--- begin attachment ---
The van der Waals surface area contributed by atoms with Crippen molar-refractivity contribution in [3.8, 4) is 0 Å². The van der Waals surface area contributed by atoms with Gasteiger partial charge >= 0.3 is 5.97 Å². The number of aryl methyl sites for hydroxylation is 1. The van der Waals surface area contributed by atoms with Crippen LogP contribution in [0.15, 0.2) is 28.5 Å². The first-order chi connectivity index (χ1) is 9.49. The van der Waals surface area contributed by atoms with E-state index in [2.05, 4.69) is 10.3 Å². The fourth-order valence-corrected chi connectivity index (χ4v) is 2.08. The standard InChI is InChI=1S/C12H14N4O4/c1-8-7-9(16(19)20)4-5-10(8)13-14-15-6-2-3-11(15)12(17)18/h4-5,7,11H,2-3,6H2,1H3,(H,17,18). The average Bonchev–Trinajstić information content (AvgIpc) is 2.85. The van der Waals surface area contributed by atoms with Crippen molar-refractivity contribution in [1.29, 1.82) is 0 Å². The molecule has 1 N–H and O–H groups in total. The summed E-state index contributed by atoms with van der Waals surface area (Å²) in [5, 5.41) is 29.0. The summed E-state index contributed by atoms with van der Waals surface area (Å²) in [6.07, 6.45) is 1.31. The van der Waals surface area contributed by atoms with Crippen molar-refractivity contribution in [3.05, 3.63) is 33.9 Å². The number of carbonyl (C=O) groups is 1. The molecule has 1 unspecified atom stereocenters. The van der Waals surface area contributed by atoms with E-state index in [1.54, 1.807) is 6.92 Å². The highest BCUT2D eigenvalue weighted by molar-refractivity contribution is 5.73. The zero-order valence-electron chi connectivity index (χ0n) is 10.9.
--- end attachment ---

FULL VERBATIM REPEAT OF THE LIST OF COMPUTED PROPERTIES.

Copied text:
The van der Waals surface area contributed by atoms with Crippen molar-refractivity contribution in [3.8, 4) is 0 Å². The van der Waals surface area contributed by atoms with Gasteiger partial charge >= 0.3 is 5.97 Å². The number of aryl methyl sites for hydroxylation is 1. The van der Waals surface area contributed by atoms with Crippen LogP contribution in [0.15, 0.2) is 28.5 Å². The first-order chi connectivity index (χ1) is 9.49. The van der Waals surface area contributed by atoms with E-state index in [2.05, 4.69) is 10.3 Å². The fourth-order valence-corrected chi connectivity index (χ4v) is 2.08. The standard InChI is InChI=1S/C12H14N4O4/c1-8-7-9(16(19)20)4-5-10(8)13-14-15-6-2-3-11(15)12(17)18/h4-5,7,11H,2-3,6H2,1H3,(H,17,18). The average Bonchev–Trinajstić information content (AvgIpc) is 2.85. The van der Waals surface area contributed by atoms with Crippen molar-refractivity contribution in [1.29, 1.82) is 0 Å². The molecule has 1 N–H and O–H groups in total. The summed E-state index contributed by atoms with van der Waals surface area (Å²) in [5, 5.41) is 29.0. The summed E-state index contributed by atoms with van der Waals surface area (Å²) in [6.07, 6.45) is 1.31. The van der Waals surface area contributed by atoms with Crippen molar-refractivity contribution in [3.05, 3.63) is 33.9 Å². The number of carbonyl (C=O) groups is 1. The molecule has 1 unspecified atom stereocenters. The van der Waals surface area contributed by atoms with E-state index in [1.54, 1.807) is 6.92 Å². The highest BCUT2D eigenvalue weighted by molar-refractivity contribution is 5.73. The zero-order valence-electron chi connectivity index (χ0n) is 10.9.